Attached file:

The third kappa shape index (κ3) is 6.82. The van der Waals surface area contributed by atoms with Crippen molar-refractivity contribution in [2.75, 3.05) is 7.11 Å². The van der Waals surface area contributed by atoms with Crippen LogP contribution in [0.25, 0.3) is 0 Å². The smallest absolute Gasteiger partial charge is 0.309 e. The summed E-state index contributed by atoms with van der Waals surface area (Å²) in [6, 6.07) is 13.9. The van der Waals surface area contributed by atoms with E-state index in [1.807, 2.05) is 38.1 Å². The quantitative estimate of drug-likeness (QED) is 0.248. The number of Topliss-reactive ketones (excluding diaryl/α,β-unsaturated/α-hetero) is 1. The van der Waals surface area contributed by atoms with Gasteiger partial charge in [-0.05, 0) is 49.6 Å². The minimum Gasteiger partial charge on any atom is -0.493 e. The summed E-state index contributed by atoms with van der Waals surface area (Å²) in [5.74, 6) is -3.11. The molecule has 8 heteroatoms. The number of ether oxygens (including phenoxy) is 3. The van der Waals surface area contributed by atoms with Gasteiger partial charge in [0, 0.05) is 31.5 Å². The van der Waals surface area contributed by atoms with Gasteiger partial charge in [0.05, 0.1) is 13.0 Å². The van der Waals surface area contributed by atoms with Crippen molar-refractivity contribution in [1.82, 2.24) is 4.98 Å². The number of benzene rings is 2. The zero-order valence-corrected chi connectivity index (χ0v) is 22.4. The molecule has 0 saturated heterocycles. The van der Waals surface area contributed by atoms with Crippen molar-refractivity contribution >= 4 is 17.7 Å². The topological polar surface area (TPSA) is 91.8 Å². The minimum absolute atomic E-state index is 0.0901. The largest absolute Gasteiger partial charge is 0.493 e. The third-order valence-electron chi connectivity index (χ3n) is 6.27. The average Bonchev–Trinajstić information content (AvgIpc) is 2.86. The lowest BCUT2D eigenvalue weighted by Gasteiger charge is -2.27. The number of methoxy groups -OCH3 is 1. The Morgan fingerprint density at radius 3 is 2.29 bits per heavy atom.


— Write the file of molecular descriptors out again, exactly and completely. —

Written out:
The third kappa shape index (κ3) is 6.82. The van der Waals surface area contributed by atoms with Crippen molar-refractivity contribution in [2.75, 3.05) is 7.11 Å². The van der Waals surface area contributed by atoms with Crippen LogP contribution in [0.25, 0.3) is 0 Å². The smallest absolute Gasteiger partial charge is 0.309 e. The summed E-state index contributed by atoms with van der Waals surface area (Å²) in [6, 6.07) is 13.9. The van der Waals surface area contributed by atoms with E-state index in [1.807, 2.05) is 38.1 Å². The quantitative estimate of drug-likeness (QED) is 0.248. The number of Topliss-reactive ketones (excluding diaryl/α,β-unsaturated/α-hetero) is 1. The van der Waals surface area contributed by atoms with Gasteiger partial charge in [-0.05, 0) is 49.6 Å². The minimum Gasteiger partial charge on any atom is -0.493 e. The summed E-state index contributed by atoms with van der Waals surface area (Å²) in [5.74, 6) is -3.11. The molecule has 8 heteroatoms. The number of ether oxygens (including phenoxy) is 3. The van der Waals surface area contributed by atoms with Gasteiger partial charge in [0, 0.05) is 31.5 Å². The van der Waals surface area contributed by atoms with Gasteiger partial charge in [0.05, 0.1) is 13.0 Å². The van der Waals surface area contributed by atoms with Crippen molar-refractivity contribution in [1.82, 2.24) is 4.98 Å². The number of benzene rings is 2. The zero-order valence-corrected chi connectivity index (χ0v) is 22.4. The molecule has 0 saturated heterocycles. The van der Waals surface area contributed by atoms with Crippen molar-refractivity contribution >= 4 is 17.7 Å². The topological polar surface area (TPSA) is 91.8 Å². The minimum absolute atomic E-state index is 0.0901. The largest absolute Gasteiger partial charge is 0.493 e. The third-order valence-electron chi connectivity index (χ3n) is 6.27. The average Bonchev–Trinajstić information content (AvgIpc) is 2.86. The lowest BCUT2D eigenvalue weighted by Gasteiger charge is -2.27. The number of methoxy groups -OCH3 is 1. The Morgan fingerprint density at radius 3 is 2.29 bits per heavy atom.